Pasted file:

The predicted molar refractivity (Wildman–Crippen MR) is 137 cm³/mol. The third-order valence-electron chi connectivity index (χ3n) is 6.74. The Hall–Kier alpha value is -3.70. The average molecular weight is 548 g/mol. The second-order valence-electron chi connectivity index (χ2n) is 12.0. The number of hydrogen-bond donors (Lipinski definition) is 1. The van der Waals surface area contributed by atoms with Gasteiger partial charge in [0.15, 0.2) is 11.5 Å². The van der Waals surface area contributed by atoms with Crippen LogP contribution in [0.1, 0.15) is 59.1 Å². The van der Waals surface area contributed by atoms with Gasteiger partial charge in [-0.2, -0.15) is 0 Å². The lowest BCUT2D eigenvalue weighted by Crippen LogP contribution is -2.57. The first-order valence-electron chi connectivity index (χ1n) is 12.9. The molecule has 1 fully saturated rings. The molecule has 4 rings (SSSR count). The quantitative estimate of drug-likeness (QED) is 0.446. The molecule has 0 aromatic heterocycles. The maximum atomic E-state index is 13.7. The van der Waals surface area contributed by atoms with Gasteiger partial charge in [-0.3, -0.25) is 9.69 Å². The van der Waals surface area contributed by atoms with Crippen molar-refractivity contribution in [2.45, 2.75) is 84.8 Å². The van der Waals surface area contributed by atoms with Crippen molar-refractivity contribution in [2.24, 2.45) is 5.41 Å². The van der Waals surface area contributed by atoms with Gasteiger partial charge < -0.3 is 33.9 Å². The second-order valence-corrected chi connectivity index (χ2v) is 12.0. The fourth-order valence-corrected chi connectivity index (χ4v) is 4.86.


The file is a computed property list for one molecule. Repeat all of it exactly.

The predicted molar refractivity (Wildman–Crippen MR) is 137 cm³/mol. The third-order valence-electron chi connectivity index (χ3n) is 6.74. The Hall–Kier alpha value is -3.70. The average molecular weight is 548 g/mol. The second-order valence-electron chi connectivity index (χ2n) is 12.0. The number of hydrogen-bond donors (Lipinski definition) is 1. The van der Waals surface area contributed by atoms with Gasteiger partial charge in [0.15, 0.2) is 11.5 Å². The van der Waals surface area contributed by atoms with Crippen LogP contribution in [0.1, 0.15) is 59.1 Å². The van der Waals surface area contributed by atoms with Gasteiger partial charge in [-0.2, -0.15) is 0 Å². The lowest BCUT2D eigenvalue weighted by Crippen LogP contribution is -2.57. The first-order valence-electron chi connectivity index (χ1n) is 12.9. The molecule has 1 fully saturated rings. The molecule has 4 rings (SSSR count). The quantitative estimate of drug-likeness (QED) is 0.446. The molecule has 0 aromatic heterocycles. The maximum atomic E-state index is 13.7. The van der Waals surface area contributed by atoms with Gasteiger partial charge in [-0.3, -0.25) is 9.69 Å². The van der Waals surface area contributed by atoms with Crippen molar-refractivity contribution in [2.45, 2.75) is 84.8 Å². The van der Waals surface area contributed by atoms with Crippen molar-refractivity contribution in [2.24, 2.45) is 5.41 Å². The van der Waals surface area contributed by atoms with Gasteiger partial charge < -0.3 is 33.9 Å². The second-order valence-corrected chi connectivity index (χ2v) is 12.0. The fourth-order valence-corrected chi connectivity index (χ4v) is 4.86.